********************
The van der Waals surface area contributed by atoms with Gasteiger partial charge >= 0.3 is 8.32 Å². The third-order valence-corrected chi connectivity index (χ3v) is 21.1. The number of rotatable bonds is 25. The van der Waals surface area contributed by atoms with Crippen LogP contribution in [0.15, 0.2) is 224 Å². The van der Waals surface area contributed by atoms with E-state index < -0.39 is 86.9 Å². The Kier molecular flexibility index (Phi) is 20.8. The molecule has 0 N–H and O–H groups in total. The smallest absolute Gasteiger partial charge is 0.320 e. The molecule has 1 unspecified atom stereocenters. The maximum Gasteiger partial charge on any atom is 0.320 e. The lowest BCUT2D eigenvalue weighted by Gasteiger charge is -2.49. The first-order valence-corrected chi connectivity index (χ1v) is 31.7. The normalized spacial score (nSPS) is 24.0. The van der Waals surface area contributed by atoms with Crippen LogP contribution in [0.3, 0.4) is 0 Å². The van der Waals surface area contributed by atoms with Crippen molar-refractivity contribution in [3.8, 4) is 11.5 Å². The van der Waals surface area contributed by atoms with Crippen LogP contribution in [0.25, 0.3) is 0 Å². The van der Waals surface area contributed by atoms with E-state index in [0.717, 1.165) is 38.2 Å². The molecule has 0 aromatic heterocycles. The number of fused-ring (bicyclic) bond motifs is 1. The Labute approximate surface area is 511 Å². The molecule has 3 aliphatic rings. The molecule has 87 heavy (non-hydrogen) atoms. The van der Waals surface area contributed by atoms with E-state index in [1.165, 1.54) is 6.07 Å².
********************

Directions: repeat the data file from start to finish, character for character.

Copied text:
The van der Waals surface area contributed by atoms with Gasteiger partial charge >= 0.3 is 8.32 Å². The third-order valence-corrected chi connectivity index (χ3v) is 21.1. The number of rotatable bonds is 25. The van der Waals surface area contributed by atoms with Crippen LogP contribution in [0.15, 0.2) is 224 Å². The van der Waals surface area contributed by atoms with E-state index < -0.39 is 86.9 Å². The Kier molecular flexibility index (Phi) is 20.8. The molecule has 0 N–H and O–H groups in total. The smallest absolute Gasteiger partial charge is 0.320 e. The molecule has 1 unspecified atom stereocenters. The maximum Gasteiger partial charge on any atom is 0.320 e. The lowest BCUT2D eigenvalue weighted by Gasteiger charge is -2.49. The first-order valence-corrected chi connectivity index (χ1v) is 31.7. The normalized spacial score (nSPS) is 24.0. The van der Waals surface area contributed by atoms with Crippen LogP contribution in [0.3, 0.4) is 0 Å². The van der Waals surface area contributed by atoms with Crippen molar-refractivity contribution in [3.8, 4) is 11.5 Å². The van der Waals surface area contributed by atoms with Crippen LogP contribution in [0.25, 0.3) is 0 Å². The van der Waals surface area contributed by atoms with E-state index in [0.717, 1.165) is 38.2 Å². The molecule has 0 aromatic heterocycles. The number of fused-ring (bicyclic) bond motifs is 1. The Labute approximate surface area is 511 Å². The molecule has 3 aliphatic rings. The molecule has 87 heavy (non-hydrogen) atoms. The van der Waals surface area contributed by atoms with E-state index in [1.165, 1.54) is 6.07 Å².